(NEXSTAR) – The least cheery of all seasons, tax season, is upon us. As Illinoisans file this year, one study suggests they will be paying more than everyone else in neighboring states.
An updated analysis by MoneyGeek, a personal finance site, evaluated how “tax friendly” each state is by assessing the tax burden on its average citizen. States with low tax burdens earned an A, while those with the highest tax burden, such as Illinois, earned an F.
To conduct the study, MoneyGeek looked at how much a hypothetical family would pay in taxes if they were a married couple with one dependent, had a gross income of $87,432 (the median national income), and owned a home worth about $375,000 (the median price of a new home). The lower the taxes on this hypothetical average family, the better the grade.
Three other states earned the bottom grade alongside Illinois: Connecticut, New Hampshire, and New Jersey. Meanwhile three of Illinois’ neighbors are among the eight states which earned the second lowest grade of D: Iowa, Kansas, Massachusetts, Michigan, Nebraska, New York, Vermont, and Wisconsin.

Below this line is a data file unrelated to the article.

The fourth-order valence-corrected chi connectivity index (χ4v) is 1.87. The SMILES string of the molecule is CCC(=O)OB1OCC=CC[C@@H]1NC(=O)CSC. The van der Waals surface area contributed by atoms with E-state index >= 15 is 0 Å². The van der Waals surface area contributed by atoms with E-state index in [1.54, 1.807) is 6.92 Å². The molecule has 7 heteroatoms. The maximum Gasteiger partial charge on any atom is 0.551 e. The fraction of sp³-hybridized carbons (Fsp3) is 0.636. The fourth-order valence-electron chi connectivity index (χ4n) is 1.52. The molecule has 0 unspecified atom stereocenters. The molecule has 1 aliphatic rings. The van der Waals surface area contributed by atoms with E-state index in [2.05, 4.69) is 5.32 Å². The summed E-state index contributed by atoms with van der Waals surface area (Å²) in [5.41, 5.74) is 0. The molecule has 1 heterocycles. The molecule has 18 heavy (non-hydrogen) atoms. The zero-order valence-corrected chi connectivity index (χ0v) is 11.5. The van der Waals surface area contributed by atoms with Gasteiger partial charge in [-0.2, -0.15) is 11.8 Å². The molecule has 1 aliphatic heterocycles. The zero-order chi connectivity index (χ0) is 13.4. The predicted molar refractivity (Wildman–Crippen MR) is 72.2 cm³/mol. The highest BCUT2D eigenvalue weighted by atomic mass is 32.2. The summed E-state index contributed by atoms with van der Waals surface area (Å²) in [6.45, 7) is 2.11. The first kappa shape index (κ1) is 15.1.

Unsurprisingly, the states with no state income taxes at all ended up scoring highly. Those eight states are Alaska, Florida, Nevada, South Dakota, Tennessee, Texas, Washington, and Wyoming.
However, residents of some of those states end up paying higher sales taxes. The states with the highest sales taxes are Tennessee (9.55%), Louisiana (9.52%), Arkansas (9.51%), Washington (9.23%), and Alabama (9.22%), according to TurboTax.
The states with the highest top personal income tax rates are California, Hawaii, New Jersey, Oregon and Minnesota, TurboTax reports, but that doesn't necessarily mean people in those states are getting hit hardest in the end. Each of those states has its own complex set of rules of tax credits, deductions and income floors to pay any state taxes at all.
MoneyGeek’s system of grading states on tax burden only holds true for that hypothetical family earning about $87,000 a year with a $375,000 house. A family who just bought a $1 million house in California would probably be paying a lot more in taxes, while a single person earning $40,000 in Texas would pay less.